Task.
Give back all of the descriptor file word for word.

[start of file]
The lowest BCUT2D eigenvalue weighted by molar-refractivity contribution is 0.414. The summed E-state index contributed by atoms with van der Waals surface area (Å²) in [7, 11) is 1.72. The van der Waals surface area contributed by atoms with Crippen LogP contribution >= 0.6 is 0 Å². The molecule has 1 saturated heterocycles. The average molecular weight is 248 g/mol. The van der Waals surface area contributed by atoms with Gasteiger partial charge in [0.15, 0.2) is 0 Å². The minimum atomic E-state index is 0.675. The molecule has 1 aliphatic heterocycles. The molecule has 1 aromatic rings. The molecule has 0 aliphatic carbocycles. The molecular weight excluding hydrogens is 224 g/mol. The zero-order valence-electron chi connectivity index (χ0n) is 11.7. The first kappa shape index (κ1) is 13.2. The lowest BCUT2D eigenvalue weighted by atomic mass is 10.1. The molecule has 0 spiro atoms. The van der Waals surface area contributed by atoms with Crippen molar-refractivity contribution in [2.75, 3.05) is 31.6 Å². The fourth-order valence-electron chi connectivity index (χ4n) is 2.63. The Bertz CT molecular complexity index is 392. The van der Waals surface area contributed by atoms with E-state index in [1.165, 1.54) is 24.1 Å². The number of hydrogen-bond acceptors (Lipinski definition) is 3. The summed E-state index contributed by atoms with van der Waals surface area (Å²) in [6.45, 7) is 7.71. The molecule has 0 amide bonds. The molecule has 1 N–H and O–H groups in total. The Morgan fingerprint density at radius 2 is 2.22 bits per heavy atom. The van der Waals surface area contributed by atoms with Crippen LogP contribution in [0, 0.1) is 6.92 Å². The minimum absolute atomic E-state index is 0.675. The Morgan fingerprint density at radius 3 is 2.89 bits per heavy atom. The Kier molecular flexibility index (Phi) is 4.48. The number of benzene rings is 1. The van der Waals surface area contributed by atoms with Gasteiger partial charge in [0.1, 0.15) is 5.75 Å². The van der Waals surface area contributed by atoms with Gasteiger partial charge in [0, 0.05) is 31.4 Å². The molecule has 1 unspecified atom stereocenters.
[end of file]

The lowest BCUT2D eigenvalue weighted by molar-refractivity contribution is 0.414. The summed E-state index contributed by atoms with van der Waals surface area (Å²) in [7, 11) is 1.72. The van der Waals surface area contributed by atoms with Crippen LogP contribution >= 0.6 is 0 Å². The molecule has 1 saturated heterocycles. The average molecular weight is 248 g/mol. The van der Waals surface area contributed by atoms with Gasteiger partial charge in [0.15, 0.2) is 0 Å². The minimum atomic E-state index is 0.675. The molecule has 1 aliphatic heterocycles. The molecule has 1 aromatic rings. The molecule has 0 aliphatic carbocycles. The molecular weight excluding hydrogens is 224 g/mol. The zero-order valence-electron chi connectivity index (χ0n) is 11.7. The first kappa shape index (κ1) is 13.2. The lowest BCUT2D eigenvalue weighted by atomic mass is 10.1. The molecule has 0 spiro atoms. The van der Waals surface area contributed by atoms with Crippen molar-refractivity contribution in [2.75, 3.05) is 31.6 Å². The fourth-order valence-electron chi connectivity index (χ4n) is 2.63. The Bertz CT molecular complexity index is 392. The van der Waals surface area contributed by atoms with E-state index in [1.165, 1.54) is 24.1 Å². The number of hydrogen-bond acceptors (Lipinski definition) is 3. The summed E-state index contributed by atoms with van der Waals surface area (Å²) in [6.45, 7) is 7.71. The molecule has 0 amide bonds. The molecule has 1 N–H and O–H groups in total. The Morgan fingerprint density at radius 2 is 2.22 bits per heavy atom. The van der Waals surface area contributed by atoms with Crippen LogP contribution in [0, 0.1) is 6.92 Å². The minimum absolute atomic E-state index is 0.675. The Morgan fingerprint density at radius 3 is 2.89 bits per heavy atom. The Kier molecular flexibility index (Phi) is 4.48. The number of benzene rings is 1. The van der Waals surface area contributed by atoms with Gasteiger partial charge in [0.1, 0.15) is 5.75 Å². The van der Waals surface area contributed by atoms with Gasteiger partial charge in [0, 0.05) is 31.4 Å². The molecule has 1 unspecified atom stereocenters.